Astrophysics (Index)About


(nuclear fusion)
(formation of an atomic nucleus nuclei from multiple smaller nuclei)

Fusion (specifically, nuclear fusion) is a general type of nuclear reaction, specifically, the formation of an atomic nucleus from smaller nuclei. Some fusion reactions release energy in the form of electromagnetic radiation and/or particles such as neutrinos, while others require energy to take place. Fusion (the former kind, releasing energy) is the primary source of energy in the long life of stars and is a factor in explosions such as supernovae. In both cases, it constitutes nucleosynthesis of the elements, e.g., that planets are ultimately made of.

The opposite nuclear reaction, division of a nucleus into multiple nuclei, is nuclear fission (or just fission). In both cases, certain conditions make the event more likely: for fusion, in addition to the particular particles that are input to the particular reaction, the particles must have enough kinetic energy in the form of heat. The requirements for fission are similar, but the kinetic energy is needed in an extra incoming particle (e.g., neutron) to trigger the fission event.

In both cases, a new nucleus (or nuclei) results, of a different element (or elements), i.e., with a different atomic number (number of protons), and a different mass number (number of nucleons, i.e., protons and neutrons). The true atomic mass is approximately the mass number, but is actually a touch larger or smaller because of the binding energy, i.e., the energy that holds this particular nucleus configuration together, which varies with the combination of atomic number and mass number. It is the difference in required binding energy for the initial nuclei and the final nuclei, when it results in an excess of energy, that results in fusion or fission power. A new configuration that requires more binding energy than that of the initial nuclei draws kinetic energy from the collision (and minimally requires that much kinetic energy and thus a sufficient temperature).

In astrophysics, fusion is often informally referred to as burning, i.e., a star "burning hydrogen" or hydrogen burning to mean hydrogen nuclei fusing to produce something else. The word burning is being used metaphorically: hydrogen fusion is something like the process of chemically combining with oxygen to produce a different compound, but this burning is at the nuclear level: a nuclear process that produces a different nucleus and element.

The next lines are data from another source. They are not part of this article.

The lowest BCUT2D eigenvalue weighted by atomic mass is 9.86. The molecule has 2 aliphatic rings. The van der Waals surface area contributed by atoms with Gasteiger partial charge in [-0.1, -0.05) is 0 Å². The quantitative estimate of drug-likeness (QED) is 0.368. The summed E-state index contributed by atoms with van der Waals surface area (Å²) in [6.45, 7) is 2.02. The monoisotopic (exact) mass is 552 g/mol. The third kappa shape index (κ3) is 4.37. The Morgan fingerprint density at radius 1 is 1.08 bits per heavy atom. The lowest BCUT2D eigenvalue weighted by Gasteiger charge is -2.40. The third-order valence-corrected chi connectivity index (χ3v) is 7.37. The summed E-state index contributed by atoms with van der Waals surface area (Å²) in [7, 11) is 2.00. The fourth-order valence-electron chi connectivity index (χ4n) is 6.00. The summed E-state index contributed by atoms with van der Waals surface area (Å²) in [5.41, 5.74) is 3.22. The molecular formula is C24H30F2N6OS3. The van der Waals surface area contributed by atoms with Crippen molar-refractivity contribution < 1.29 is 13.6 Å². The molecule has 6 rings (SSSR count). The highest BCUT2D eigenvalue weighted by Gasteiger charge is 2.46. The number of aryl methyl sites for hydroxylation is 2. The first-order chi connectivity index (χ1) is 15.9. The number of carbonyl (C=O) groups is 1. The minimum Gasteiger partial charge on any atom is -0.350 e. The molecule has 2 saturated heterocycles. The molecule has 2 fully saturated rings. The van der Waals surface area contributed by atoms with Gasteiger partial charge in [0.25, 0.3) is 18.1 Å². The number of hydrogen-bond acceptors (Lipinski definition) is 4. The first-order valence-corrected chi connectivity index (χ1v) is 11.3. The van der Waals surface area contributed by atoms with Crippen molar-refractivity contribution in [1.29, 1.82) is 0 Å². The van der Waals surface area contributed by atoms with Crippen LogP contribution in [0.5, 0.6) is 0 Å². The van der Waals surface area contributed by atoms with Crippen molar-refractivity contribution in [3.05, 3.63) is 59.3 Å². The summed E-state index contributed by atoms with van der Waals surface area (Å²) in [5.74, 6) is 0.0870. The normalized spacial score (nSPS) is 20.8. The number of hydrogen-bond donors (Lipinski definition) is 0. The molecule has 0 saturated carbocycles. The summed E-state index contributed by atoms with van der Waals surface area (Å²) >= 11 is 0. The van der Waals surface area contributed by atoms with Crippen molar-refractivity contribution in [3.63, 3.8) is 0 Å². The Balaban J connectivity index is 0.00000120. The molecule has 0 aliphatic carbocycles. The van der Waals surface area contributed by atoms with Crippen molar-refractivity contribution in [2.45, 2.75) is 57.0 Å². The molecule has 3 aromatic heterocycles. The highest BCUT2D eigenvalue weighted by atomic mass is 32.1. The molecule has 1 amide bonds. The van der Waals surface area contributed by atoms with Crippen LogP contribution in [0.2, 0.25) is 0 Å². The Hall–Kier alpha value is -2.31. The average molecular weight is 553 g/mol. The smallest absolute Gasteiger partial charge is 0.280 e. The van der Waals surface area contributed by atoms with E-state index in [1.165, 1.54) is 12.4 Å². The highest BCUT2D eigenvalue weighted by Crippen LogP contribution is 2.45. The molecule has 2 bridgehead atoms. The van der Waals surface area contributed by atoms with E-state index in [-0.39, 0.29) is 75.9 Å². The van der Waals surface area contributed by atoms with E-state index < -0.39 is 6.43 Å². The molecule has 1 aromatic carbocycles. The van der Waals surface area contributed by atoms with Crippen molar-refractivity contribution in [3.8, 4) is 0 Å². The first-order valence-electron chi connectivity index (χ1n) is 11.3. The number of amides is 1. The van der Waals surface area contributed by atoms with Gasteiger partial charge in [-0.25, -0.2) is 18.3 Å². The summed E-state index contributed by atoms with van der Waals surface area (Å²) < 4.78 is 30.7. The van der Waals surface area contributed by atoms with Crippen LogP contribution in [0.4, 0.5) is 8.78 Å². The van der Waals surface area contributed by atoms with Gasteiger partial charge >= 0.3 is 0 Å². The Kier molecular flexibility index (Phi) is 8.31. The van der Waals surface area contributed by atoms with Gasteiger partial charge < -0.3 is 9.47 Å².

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Referenced by pages:
asymptotic giant branch (AGB)
alpha capture
binding energy
black hole (BH)
brown dwarf (BD)
carbon burning
carbon star (C)
CNO cycle
compact object (CO)
Compton scattering
core collapse
core collapse supernova (CCSN)
cross section
cataclysmic variable star (CV)
deuterium burning
electron screening
endothermic reaction
Gamow peak
giant star
globular cluster (GC)
gravitational collapse
gravitational potential energy
horizontal branch (HB)
hydrogen burning
helium (He)
helium burning
helium flash
helium runaway
helium star
hydrogen (H)
inflated radii
iron (Fe)
isothermal core
kappa mechanism (κ-mechanism)
Kelvin-Helmholtz mechanism
lithium (Li)
lithium burning
main sequence star (MS)
mean free path
metallicity (Z)
Milky Way
neon burning
neutrons from carbon-13
nitrogen (N)
nuclear energy generation rate (ε)
oxygen burning
PG 1159 star
planetary nebula (PN)
post-main-sequence star
proton-proton chain
quantum number
quantum tunneling
random walk
red clump (RC)
red-giant branch (RGB)
equation of radiative transfer (RTE)
Schönberg-Chandrasekhar limit
silicon burning
supernova (SN)
supernova progenitor
solar neutrino
star formation (SF)
stellar core
stellar evolution
stellar structure
strong force
tau neutrino (ντ)
thermal pulse
thermal runaway
timescale (t)
triple alpha process
T-Tauri star (TTS)
Type Ia supernova problem
Type Ia supernova
white dwarf (WD)
X-ray burster (XRB)
zero-age main sequence (ZAMS)